LUNAR SPELLS: Demise Of Heaven
Release year: 2022
Label: Northern Silence Productions
When the promo sheet states the band are from Greece and mention “old school”, I’m surely not the only one to stop reading and think of Rotting Christ, Varathron and the likes. A second reading – one where you actually read the promo sheet properly – dispels any such illusions: Scandinavian old school is what Greek Lunar Spells is about.
Honestly, the classic Greek sound is one of the best regional black metal styles there is, and modern, newer proponents are too few. Sure, an act like Caedes Cruenta – and a few others – have done sterling work, but there’s room for more. Lunar Spells don’t wish to fit that bill, though. So let’s stop talking about the classic Greek sound and dig into Demise Of Heaven, Lunar Spell’s second album.
Old school certainly fits the bill, as does Scandinavian. Once again we’re dealing with an album where originality is a strange word. The Greek trio have decided to tread well-worn paths and forge their craft in the footsteps of the masters of yore.
What this means in Lunar Spell’s case are ferociously buzzsawing riffs, speedy tempos, ominous keyboard passages and viciously croaked vocals. Sounds like it’d describe a legion of Scandinavian-style bands? You’re damn right it does. If we’re to single out one particular name, I guess it’d be Emperor during the In The Nightside Eclipse era.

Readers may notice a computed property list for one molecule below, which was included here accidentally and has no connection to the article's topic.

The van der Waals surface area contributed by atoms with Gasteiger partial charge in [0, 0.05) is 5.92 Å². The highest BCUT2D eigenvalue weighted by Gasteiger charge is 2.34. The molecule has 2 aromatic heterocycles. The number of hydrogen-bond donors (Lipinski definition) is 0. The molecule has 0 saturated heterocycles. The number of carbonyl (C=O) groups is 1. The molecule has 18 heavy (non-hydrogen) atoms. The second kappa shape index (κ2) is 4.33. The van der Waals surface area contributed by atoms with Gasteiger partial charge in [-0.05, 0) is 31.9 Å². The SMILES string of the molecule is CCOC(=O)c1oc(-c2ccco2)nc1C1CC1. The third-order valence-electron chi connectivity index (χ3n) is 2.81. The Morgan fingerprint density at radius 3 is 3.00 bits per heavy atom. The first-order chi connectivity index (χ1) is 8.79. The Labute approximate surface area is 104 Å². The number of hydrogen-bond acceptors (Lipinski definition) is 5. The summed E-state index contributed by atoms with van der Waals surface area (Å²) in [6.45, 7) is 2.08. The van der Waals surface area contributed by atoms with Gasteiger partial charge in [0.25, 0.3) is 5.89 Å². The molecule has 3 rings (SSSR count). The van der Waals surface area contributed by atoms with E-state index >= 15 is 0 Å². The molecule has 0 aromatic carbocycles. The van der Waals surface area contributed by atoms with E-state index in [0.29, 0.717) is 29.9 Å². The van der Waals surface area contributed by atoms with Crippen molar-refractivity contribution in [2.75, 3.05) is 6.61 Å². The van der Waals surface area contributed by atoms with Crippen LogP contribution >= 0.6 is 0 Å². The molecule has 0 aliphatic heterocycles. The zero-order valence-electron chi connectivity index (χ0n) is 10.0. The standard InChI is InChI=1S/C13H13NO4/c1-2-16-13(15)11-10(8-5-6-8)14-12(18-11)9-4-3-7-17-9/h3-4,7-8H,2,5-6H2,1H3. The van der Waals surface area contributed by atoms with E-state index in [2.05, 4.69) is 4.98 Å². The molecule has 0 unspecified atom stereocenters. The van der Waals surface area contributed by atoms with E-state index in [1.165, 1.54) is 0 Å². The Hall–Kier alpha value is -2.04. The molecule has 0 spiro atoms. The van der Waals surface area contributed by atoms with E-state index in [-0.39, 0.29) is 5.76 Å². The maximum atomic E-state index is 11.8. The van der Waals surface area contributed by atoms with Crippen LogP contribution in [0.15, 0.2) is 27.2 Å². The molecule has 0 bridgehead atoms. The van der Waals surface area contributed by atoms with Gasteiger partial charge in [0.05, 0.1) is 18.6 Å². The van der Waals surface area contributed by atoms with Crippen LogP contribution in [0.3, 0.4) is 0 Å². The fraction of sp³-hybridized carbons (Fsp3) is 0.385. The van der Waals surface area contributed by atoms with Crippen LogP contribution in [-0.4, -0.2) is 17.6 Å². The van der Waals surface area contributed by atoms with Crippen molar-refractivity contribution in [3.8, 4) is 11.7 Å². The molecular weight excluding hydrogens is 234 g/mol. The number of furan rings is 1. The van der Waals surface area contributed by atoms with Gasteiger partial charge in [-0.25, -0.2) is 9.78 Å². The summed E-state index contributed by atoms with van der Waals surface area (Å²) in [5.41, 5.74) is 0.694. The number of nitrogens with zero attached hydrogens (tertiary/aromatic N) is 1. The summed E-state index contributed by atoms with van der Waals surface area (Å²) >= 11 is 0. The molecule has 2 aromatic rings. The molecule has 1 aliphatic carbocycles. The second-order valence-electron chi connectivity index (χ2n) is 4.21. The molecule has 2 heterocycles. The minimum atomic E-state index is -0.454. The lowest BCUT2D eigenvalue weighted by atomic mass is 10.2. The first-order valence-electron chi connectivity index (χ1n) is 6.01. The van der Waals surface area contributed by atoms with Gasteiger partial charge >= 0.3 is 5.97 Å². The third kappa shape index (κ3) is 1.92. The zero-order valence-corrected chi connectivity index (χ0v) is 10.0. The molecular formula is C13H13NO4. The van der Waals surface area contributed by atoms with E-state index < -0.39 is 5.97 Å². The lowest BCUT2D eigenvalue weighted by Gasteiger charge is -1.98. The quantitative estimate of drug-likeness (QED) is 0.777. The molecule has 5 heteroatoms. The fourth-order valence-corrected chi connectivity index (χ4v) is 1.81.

Encyclopaedia Metallum describes Lunar Spells as raw black metal. The inclusion of synths might, on the other hand, lead one to think of symphonic or melodic black metal. Both are off the mark. The riffs are, in all their tremolo-picked frenzy, quite melodic in a classic style. But not melodic in the melodic black metal sense. And the synths have a purely supporting role, which means they’re never too much in focus or take control of the song.
So, originality’s in the bin. What about that other significant – the even more significant – factor? Quality, of course.
Well, here Lunar Spells do a better job. Though quite derivative and heard-it-all-before in nature, Demise Of Heaven is a very adept piece of traditional nordic black metal. The band has a knack for nicely flowing songs where frenetic sawing finds a good balance with melody, and whilst not exactly progressive or complex in nature, the songs are much more than straight up repetition of the same riff and drum pattern for five minutes.
Add to that a sound that’s right in the classic vein – slightly tinny, with a distinct lack of bass, but not thin or weak, resulting in a sharp and vicious tone – and quite adept, vicious shrieks, and you’ve got a very decent album at hand.
From the cover to the logo to the sound to the music itself, everything about Lunar Spells screams “traditionalist black metal”. Forgiving and forgetting the lack of originality, if a dose of that 90’s nordic sound, maybe with a hint of latter-day Finland to spice things up, is what you crave… well, give this a chance.